Optimal robot for intervention for individuals with autism spectrum disorders

Hirokazu Kumazaki, Taro Muramatsu, Yuichiro Yoshikawa, Yoshio Matsumoto, Hiroshi Ishiguro, Mitsuru Kikuchi, Tomiki Sumiyoshi, Masaru Mimura

Research output: Contribution to journalArticle

Abstract

With recent rapid advances in technology, human-like robots have begun functioning in a variety of ways. As increasing anecdotal evidence suggests, robots may offer many unique opportunities for helping individuals with autism spectrum disorders (ASD). Individuals with ASD often achieve a higher degree of task engagement through the interaction with robots than through interactions with human trainees. The type and form of robots to be used for individuals with ASD have been meticulously considered. Simple robots and animal robots are acceptable because of their simplicity and the ease of interesting and engaging interactions. Android robots have the benefit of the potential of generalization into daily life to some extent. Considering the affinity between robots and users is important to draw out the potential capabilities of robotic intervention to the fullest extent. In the robotic condition, factors such as the appearance, biological motion, clothes, hairstyle, and disposition are important. Many factors of a user, such as age, sex, and IQ, may also affect the affinity of individuals with ASD toward a robot. The potential end-users of this technology may be unaware or unconvinced of the potential roles of robots in ASD interventions. If trainers have extensive experience in using robots, they can identify many potential roles of robots based on their experience. To date, only a few studies have been conducted in the field of robotics for providing assistance to individuals with ASD, and future studies are needed to realize an optimal robot for this purpose.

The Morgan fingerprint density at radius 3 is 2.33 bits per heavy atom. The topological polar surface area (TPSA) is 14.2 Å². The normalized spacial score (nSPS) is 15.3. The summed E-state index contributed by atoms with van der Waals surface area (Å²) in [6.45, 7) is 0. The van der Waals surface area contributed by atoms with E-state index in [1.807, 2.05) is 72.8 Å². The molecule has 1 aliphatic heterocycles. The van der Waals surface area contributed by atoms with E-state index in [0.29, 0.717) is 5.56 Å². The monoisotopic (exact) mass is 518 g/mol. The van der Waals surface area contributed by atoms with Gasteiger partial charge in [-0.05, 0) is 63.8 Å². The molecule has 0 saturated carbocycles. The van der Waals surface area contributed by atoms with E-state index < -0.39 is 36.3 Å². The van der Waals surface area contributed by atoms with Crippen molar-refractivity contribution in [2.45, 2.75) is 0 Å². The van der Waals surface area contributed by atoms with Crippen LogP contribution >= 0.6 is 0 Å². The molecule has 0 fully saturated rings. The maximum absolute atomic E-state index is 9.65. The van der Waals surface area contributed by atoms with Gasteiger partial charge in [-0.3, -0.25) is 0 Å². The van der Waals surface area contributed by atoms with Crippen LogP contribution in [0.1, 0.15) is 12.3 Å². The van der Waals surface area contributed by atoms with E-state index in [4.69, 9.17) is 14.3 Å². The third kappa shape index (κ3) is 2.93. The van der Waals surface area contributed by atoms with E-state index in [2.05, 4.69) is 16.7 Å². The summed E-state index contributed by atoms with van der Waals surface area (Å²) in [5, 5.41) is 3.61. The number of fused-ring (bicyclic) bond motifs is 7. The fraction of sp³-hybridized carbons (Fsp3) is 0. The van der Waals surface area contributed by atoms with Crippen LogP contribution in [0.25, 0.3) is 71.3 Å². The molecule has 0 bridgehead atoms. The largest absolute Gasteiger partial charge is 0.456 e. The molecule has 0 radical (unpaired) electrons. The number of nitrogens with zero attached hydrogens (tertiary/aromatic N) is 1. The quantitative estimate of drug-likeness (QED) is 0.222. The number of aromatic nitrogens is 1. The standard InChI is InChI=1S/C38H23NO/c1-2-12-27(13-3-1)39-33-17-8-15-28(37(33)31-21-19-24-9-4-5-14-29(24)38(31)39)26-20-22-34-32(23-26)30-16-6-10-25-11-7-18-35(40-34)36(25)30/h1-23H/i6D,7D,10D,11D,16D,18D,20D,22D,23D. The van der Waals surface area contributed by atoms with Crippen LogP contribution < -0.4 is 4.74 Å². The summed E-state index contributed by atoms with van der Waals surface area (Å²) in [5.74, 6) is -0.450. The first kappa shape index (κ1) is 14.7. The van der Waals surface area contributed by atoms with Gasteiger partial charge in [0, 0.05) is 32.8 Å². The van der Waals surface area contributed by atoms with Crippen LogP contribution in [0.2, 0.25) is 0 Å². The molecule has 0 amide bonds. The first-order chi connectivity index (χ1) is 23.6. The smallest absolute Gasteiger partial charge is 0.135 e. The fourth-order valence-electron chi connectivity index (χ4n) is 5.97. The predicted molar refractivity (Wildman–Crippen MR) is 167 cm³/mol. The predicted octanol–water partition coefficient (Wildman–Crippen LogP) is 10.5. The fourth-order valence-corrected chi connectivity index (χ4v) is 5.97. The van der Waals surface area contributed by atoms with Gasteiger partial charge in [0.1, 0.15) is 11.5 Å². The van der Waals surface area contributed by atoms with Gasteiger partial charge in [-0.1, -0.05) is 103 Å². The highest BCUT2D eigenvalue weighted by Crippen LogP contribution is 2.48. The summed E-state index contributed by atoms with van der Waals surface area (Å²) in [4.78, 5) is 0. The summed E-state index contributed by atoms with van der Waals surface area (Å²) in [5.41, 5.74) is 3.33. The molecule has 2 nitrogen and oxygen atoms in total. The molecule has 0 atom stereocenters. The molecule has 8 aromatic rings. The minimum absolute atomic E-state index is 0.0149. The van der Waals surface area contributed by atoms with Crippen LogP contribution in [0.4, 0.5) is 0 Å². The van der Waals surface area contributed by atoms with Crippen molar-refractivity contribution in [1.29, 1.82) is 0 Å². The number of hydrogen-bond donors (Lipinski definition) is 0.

Original languageEnglish
JournalPsychiatry and Clinical Neurosciences
DOIs
Publication statusAccepted/In press - 2020

Keywords

  • affinity
  • android robot
  • autism spectrum disorder
  • potential role
  • simple robot

ASJC Scopus subject areas

  • Neuroscience(all)
  • Neurology
  • Clinical Neurology
  • Psychiatry and Mental health

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